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Title: ANODIC BEHAVIOR OF ALLOY 22 IN HIGH NITRATE BRINES AT TEMPERATURES HIGHER THAN 100C

Abstract

Alloy 22 (N06022) may be susceptible to crevice corrosion in chloride solutions. Nitrate acts as an inhibitor to crevice corrosion. Several papers have been published regarding the effect of nitrate on the corrosion resistance of Alloy 22 at temperatures 100 C and lower. However, very little is known about the behavior of this alloy in highly concentrated brines at temperatures above 100 C. In the current work, electrochemical tests have been carried out to explore the anodic behavior of Alloy 22 in high chloride high nitrate electrolytes at temperatures as high as 160 C at ambient atmospheres. Even though Alloy 22 may adopt corrosion potentials in the order of +0.5 V (in the saturated silver chloride scale), it does not suffer crevice corrosion if there is high nitrate in the solution. That is, the inhibitive effect of nitrate on crevice corrosion is active for temperatures higher than 100 C.

Authors:
; ; ; ;
Publication Date:
Research Org.:
Yucca Mountain Project, Las Vegas, Nevada
Sponsoring Org.:
USDOE
OSTI Identifier:
886560
Report Number(s):
UCRL-PROC-220305
MOL.20060517.0191 DC#47653; TRN: US200616%%1005
DOE Contract Number:
NA
Resource Type:
Technical Report
Country of Publication:
United States
Language:
English
Subject:
36 MATERIALS SCIENCE; HASTELLOYS; BRINES; CORROSION RESISTANCE; CREVICE CORROSION; NITRATES; CHLORIDES; CORROSION INHIBITORS; TEMPERATURE RANGE 0273-0400 K; TEMPERATURE RANGE 0400-1000 K

Citation Formats

G.O. LLEVBARE, J.C. ESTILL, A. YILMAZ, R.A. ETIEN, and G.A. HUST M.L. STUART. ANODIC BEHAVIOR OF ALLOY 22 IN HIGH NITRATE BRINES AT TEMPERATURES HIGHER THAN 100C. United States: N. p., 2006. Web. doi:10.2172/886560.
G.O. LLEVBARE, J.C. ESTILL, A. YILMAZ, R.A. ETIEN, & G.A. HUST M.L. STUART. ANODIC BEHAVIOR OF ALLOY 22 IN HIGH NITRATE BRINES AT TEMPERATURES HIGHER THAN 100C. United States. doi:10.2172/886560.
G.O. LLEVBARE, J.C. ESTILL, A. YILMAZ, R.A. ETIEN, and G.A. HUST M.L. STUART. Thu . "ANODIC BEHAVIOR OF ALLOY 22 IN HIGH NITRATE BRINES AT TEMPERATURES HIGHER THAN 100C". United States. doi:10.2172/886560. https://www.osti.gov/servlets/purl/886560.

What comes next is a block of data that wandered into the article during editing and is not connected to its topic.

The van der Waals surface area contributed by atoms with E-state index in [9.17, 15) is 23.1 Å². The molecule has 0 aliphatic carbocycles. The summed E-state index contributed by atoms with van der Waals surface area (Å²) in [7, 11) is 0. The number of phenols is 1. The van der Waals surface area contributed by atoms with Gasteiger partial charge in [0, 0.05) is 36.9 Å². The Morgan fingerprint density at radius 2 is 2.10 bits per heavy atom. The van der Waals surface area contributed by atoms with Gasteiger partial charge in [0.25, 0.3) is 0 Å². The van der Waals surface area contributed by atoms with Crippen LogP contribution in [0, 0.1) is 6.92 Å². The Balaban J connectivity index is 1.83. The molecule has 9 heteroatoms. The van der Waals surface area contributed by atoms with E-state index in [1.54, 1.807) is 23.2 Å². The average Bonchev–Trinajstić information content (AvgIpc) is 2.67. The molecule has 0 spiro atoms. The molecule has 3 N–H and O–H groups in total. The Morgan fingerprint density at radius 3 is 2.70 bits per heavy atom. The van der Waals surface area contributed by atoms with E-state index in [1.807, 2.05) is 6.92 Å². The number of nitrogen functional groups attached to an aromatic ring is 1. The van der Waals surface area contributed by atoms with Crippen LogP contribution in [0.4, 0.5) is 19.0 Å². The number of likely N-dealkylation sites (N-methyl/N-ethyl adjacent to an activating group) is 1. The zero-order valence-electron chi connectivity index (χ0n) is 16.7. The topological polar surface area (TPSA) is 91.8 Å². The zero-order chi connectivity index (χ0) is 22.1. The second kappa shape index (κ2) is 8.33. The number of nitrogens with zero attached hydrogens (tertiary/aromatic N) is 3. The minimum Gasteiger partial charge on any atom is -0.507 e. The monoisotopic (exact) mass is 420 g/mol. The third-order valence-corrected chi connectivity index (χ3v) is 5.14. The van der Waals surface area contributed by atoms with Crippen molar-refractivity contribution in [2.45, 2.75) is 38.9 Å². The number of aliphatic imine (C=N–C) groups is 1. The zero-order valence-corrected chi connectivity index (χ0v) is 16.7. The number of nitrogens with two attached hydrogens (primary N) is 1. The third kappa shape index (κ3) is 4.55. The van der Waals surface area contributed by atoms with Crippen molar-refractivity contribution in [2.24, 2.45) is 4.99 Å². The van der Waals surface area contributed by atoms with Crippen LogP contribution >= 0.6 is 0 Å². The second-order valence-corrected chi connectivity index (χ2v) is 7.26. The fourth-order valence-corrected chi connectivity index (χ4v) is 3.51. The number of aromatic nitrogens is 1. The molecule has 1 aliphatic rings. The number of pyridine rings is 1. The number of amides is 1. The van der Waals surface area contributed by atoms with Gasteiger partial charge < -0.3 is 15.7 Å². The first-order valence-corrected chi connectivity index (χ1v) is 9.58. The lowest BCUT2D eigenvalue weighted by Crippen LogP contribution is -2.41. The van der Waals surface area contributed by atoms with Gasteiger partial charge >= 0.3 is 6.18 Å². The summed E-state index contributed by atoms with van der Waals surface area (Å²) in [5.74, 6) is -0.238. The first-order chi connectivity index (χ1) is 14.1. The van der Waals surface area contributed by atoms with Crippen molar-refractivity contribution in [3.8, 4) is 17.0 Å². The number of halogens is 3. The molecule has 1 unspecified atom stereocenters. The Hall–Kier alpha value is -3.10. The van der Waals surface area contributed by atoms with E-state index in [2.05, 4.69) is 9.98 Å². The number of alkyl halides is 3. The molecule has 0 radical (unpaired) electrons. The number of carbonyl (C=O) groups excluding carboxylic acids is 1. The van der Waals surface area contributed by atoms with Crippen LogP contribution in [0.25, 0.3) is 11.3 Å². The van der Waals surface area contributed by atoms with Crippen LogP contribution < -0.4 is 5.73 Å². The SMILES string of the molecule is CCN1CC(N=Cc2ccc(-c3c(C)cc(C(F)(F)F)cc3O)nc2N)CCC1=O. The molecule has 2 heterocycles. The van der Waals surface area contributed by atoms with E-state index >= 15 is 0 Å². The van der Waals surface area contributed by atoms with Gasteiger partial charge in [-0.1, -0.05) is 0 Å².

@article{osti_886560,
title = {ANODIC BEHAVIOR OF ALLOY 22 IN HIGH NITRATE BRINES AT TEMPERATURES HIGHER THAN 100C},
author = {G.O. LLEVBARE and J.C. ESTILL and A. YILMAZ and R.A. ETIEN and G.A. HUST M.L. STUART},
abstractNote = {Alloy 22 (N06022) may be susceptible to crevice corrosion in chloride solutions. Nitrate acts as an inhibitor to crevice corrosion. Several papers have been published regarding the effect of nitrate on the corrosion resistance of Alloy 22 at temperatures 100 C and lower. However, very little is known about the behavior of this alloy in highly concentrated brines at temperatures above 100 C. In the current work, electrochemical tests have been carried out to explore the anodic behavior of Alloy 22 in high chloride high nitrate electrolytes at temperatures as high as 160 C at ambient atmospheres. Even though Alloy 22 may adopt corrosion potentials in the order of +0.5 V (in the saturated silver chloride scale), it does not suffer crevice corrosion if there is high nitrate in the solution. That is, the inhibitive effect of nitrate on crevice corrosion is active for temperatures higher than 100 C.},
doi = {10.2172/886560},
journal = {},
number = ,
volume = ,
place = {United States},
year = {Thu Apr 20 00:00:00 EDT 2006},
month = {Thu Apr 20 00:00:00 EDT 2006}
}

Technical Report:

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  • Alloy 22 (N06022) may be susceptible to crevice corrosion in chloride solutions. Nitrate acts as an inhibitor to crevice corrosion. Several papers have been published regarding the effect of nitrate on the corrosion resistance of Alloy 22 at temperatures 100 C and lower. However, very little is known about the behavior of this alloy in highly concentrated brines at temperatures above 100 C. In the current work, electrochemical tests have been carried out to explore the anodic behavior of Alloy 22 in high chloride high nitrate electrolytes at temperatures as high as 160 C at ambient atmospheres. Even though Alloymore » 22 may adopt corrosion potentials in the order of +0.5 V (in the saturated silver chloride scale), it does not suffer crevice corrosion if there is high nitrate in the solution. That is, the inhibitive effect of nitrate on crevice corrosion is active for temperatures higher than 100 C.« less
  • Alloy 22 (UNS N60622) is a nickel-based alloy, which is extensively used in aggressive industrial applications, especially due to its resistance to localized corrosion and stress corrosion cracking in high chloride environments. The purpose of this work was to characterize the anodic behavior of Alloy 22 in concentrated calcium chloride (CaCl{sub 2}) brines and to evaluate the inhibitive effect of nitrate, especially to localized corrosion. Standard electrochemical tests such as polarization resistance and cyclic polarization were used. Results show that the corrosion potential of Alloy 22 was approximately -360 mV in the silver-silver chloride (SSC) scale and independent of themore » tested temperature. Cyclic polarization tests showed that Alloy 22 was mainly susceptible to localized attack in 5 M CaCl{sub 2} at 75 C and higher temperatures. The addition of nitrate in a molar ratio of chloride to nitrate equal to 10 increased the onset of localized corrosion to approximately 105 C. The addition of nitrate to the solution also decreased the uniform corrosion rate and the passive current of the alloy.« less